THE YIDDISH POLICEMEN’S UNION
By Michael Chabon
HarperCollins, 414 pages, $26.95
I’m not wild about hardboiled detective fiction. Raymond Chandler may paint a gritty world of hard-luck women, cigarettes and booze, but I still think he’s a lousy writer. Right now, perhaps because it’s spring, the word “hardboiled” calls to mind the eggs dipped in salt water at Pesach—an image with little sex appeal.
Michael Chabon’s new book, The Yiddish Policemen’s Union, is definitely a detective story: semi-hardboiled, semi–police procedural, and making liberal use of typical features of both genres, such as suspenders and fedoras, sawed-off guns, curling smoke, Detroit muscle, wiseguys, a down-on-his-luck cop, and a crime that—if he solves it—might redeem him. Yet Mr. Chabon does for all of these what he did for 1930’s comic books in The Amazing Adventures of Kavalier & Clay—idolizes, ironizes and gently lampoons them, making them larger than life, fascinating and once again fresh.
The Yiddish Policemen’s Union takes place in an alternate present in which the state of Israel failed to thrive in Palestine. In the novel’s world, the Israeli experiment tanked in 1948, and the 1939 plan proposed by Secretary of the Interior Harold Ickes—to settle displaced European Jews in Alaska—actually came to pass. But on Jan. 1, 2008, the Federal District of Sitka will revert to U.S. rule. So the situation of the Sitka Jews in 2007 mirrors that of Jews at many times throughout the Diaspora: They consider the place they inhabit their home, but in fact are sojourners whose hosts might easily turn hostile.
Meyer Landsman is a Sitka homicide detective. Since divorcing his wife, Bina—who has now, by a twist of fate, become his commanding officer—he’s lived at the fleabag Hotel Zamenhof. The novel begins when the night manager discovers that the tenant in 208, a heroin addict who’s been calling himself Emanuel Lasker after the great Jewish chess hero, has been murdered. Because the murder happened in his own hotel, and because he has a lifelong aversion to chess (thanks to his father, a Holocaust survivor and chess player who forced the game on his son and later killed himself), Landsman gets involved in the case, despite the fact that, when the Sitka police force is remanded to the United States, all its open files will be marked “closed.” The addict turns out to have been Mendel Shpilman, the holy son of the powerful Verbover rebbe, a hulking titan of shady business interests. Landsman and his partner, the observant and half-Tlingit Berko Shemets, and Bina thus get involved in an investigation that takes them deep into corrupt Verbover territory, the Indianer lands, the story of Landsman’s sister’s mysterious death, and an international black-hat conspiracy so vast, sinister and believable, it puts The Da Vinci Code to shame.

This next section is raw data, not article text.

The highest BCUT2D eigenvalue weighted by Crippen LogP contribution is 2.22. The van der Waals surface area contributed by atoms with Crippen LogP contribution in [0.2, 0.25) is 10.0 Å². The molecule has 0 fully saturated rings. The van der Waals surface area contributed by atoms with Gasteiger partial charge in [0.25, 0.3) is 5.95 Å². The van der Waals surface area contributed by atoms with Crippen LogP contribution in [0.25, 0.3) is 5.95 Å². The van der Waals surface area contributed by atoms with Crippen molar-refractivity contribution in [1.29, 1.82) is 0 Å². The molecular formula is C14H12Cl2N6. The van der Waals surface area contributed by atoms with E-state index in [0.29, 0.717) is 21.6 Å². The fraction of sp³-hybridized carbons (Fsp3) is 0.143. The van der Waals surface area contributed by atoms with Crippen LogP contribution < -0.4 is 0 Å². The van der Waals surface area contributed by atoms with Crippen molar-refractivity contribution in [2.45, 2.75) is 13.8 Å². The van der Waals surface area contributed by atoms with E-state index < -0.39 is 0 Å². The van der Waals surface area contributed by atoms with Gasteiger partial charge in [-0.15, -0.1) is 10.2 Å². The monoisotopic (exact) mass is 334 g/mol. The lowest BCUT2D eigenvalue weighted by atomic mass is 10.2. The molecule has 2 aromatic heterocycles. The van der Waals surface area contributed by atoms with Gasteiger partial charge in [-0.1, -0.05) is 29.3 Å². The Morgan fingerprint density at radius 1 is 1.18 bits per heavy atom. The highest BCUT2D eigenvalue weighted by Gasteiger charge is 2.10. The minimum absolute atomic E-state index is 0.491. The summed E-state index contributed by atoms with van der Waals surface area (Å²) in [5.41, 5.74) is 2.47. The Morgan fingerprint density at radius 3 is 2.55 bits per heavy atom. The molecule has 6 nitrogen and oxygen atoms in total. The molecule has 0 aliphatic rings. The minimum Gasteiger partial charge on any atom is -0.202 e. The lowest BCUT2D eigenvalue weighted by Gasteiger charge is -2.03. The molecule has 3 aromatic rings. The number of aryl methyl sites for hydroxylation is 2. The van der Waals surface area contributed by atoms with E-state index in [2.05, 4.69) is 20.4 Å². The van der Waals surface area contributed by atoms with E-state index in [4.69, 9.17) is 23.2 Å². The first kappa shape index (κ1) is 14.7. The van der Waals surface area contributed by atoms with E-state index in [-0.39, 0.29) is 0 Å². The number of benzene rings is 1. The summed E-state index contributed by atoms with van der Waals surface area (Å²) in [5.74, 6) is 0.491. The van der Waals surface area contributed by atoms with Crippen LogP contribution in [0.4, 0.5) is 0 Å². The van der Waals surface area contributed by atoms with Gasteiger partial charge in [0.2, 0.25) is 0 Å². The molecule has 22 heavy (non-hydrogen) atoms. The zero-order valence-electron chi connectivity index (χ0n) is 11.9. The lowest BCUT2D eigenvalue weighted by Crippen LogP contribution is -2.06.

Some of the pleasures of The Yiddish Policemen’s Union are, actually, distinctly Dan Brown–ish. Mr. Chabon often ends chapters with cliffhangers that might be tiresome in the hands of a lesser writer (say, Dan Brown). Here, they’re over-the-top suspenseful, savory and delicious.